Detailed Accident Report
Submitted By: WWAN
Place: Hatch Peak, above pass to Willow
Summary: 2 snowboarders caught, carried, 1 buried and killed
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Man killed in Hatcher Pass slide
HATCH PEAK: Anthony Watters and friend were snowboarding.
By Ben Spiess
Anchorage Daily News
(Published: February 10, 2003)
A Wasilla man was killed in an avalanche Sunday afternoon in Hatcher Pass.
Around 1 p.m., Anthony Watters, 24, and an 18-year-old friend had just completed a snowboarding run off Hatch Peak, above
the pass to Willow, when a slide released, according to Alaska State Troopers and the state park ranger who handled the
Almost two hours later, rescuers dug Watters from the snow. He was dead at the scene, Alaska's first avalanche fatality of the
About 24 inches of heavy, wet snow fell in Hatcher Pass in the past six days, ranger Pat Murphy said. More than a foot came
down since Thursday.
Over the weekend, high winds shifted the snow load to lee slopes, including the northeast-facing run near the pass that
Watters and his friend hiked to Sunday.
The two had snowboarded down and stopped near the base of the run when the avalanche let go.
The 18-year-old friend was buried to his chest and managed to dig himself free.
Watters was buried. He had a shovel and an avalanche probe in his backpack, Murphy said. Watters also had an avalanche
beacon, a device that transmits a signal to other beacons to help rescuers find buried victims.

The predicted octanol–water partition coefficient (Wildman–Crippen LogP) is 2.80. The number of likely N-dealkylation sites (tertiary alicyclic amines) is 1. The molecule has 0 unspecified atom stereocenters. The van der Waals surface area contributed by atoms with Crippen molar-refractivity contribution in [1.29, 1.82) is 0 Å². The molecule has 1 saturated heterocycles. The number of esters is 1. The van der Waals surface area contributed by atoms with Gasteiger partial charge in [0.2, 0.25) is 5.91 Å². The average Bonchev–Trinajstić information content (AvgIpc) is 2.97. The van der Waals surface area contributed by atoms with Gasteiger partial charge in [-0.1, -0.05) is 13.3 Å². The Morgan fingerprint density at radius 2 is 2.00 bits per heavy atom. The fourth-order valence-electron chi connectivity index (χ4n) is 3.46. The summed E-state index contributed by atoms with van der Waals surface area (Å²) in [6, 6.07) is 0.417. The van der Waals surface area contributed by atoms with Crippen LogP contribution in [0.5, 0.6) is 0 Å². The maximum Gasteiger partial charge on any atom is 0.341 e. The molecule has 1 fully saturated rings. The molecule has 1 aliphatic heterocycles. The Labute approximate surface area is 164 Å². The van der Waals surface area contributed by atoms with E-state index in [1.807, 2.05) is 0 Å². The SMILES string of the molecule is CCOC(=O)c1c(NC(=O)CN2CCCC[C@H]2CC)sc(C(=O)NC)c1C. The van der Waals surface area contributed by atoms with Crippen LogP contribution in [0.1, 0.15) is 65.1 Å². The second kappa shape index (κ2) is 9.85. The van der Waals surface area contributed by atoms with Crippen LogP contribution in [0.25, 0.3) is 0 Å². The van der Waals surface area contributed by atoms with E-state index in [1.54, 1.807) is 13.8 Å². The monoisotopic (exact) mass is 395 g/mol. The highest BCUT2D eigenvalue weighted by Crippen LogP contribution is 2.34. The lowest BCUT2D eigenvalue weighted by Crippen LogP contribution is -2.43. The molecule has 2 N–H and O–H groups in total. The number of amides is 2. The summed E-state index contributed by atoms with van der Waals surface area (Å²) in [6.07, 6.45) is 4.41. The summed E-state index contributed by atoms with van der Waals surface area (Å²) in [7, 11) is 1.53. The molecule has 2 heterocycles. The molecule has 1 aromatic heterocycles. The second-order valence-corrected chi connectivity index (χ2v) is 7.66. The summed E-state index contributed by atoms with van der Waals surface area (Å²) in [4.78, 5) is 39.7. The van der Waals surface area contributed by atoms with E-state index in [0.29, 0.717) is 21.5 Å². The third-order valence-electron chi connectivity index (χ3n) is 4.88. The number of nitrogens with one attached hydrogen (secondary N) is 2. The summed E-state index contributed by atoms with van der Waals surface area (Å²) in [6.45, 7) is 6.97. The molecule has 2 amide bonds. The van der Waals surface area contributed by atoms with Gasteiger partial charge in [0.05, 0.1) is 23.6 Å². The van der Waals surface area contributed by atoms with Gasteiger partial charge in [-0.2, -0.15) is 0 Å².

But the 18-year-old had no beacon to receive the signal, Murphy said. He also did not have a shovel or a probe, Murphy said.
The 18-year-old scanned the debris field looking for his friend before hiking out of the area for help. He crossed a gully and
climbed up through the snow on the far side before he ran into a group of four skiers. Two went down with the 18-year-old for
help, Murphy said. Two continued up to the avalanche zone.
Murphy happened to be at Hatcher Pass Lodge with another ranger and three snowmachines. The rangers, the 18-year-old and
several volunteers went up to the slide area.
By the time they arrived, the two skiers had picked up Watters' signal on their beacons. Within minutes they located him with a
probe. His feet were buried 3 feet deep. His head was 5 feet deep, Murphy said.
More than 90 minutes after the avalanche, the rescuers pulled Watters free. They administered cardiopulmonary resuscitation
for 20 minutes. Murphy and the volunteers transported Watters' body back to Hatcher Pass Lodge in a sled.
The 18-year-old was not injured, Murphy said.
"There were a lot of other clues about the danger. There were lots of big slides visible from the road. We also just had a big
snow with heavy wind," Murphy said.
Harlow Robinson of Anchorage was at Hatcher Pass on Sunday for a wedding. He said he saw no skiers or snowboarders
heading high to make runs. All were sticking to the valley floor, away from the avalanche risk.
"There were warning signs everywhere. I've never seen so many fractures and slides in my life. For those guys to be out there
was pretty bad," Robinson said.
Reporter Ben Spiess can be reached at firstname.lastname@example.org or 907-257-4464.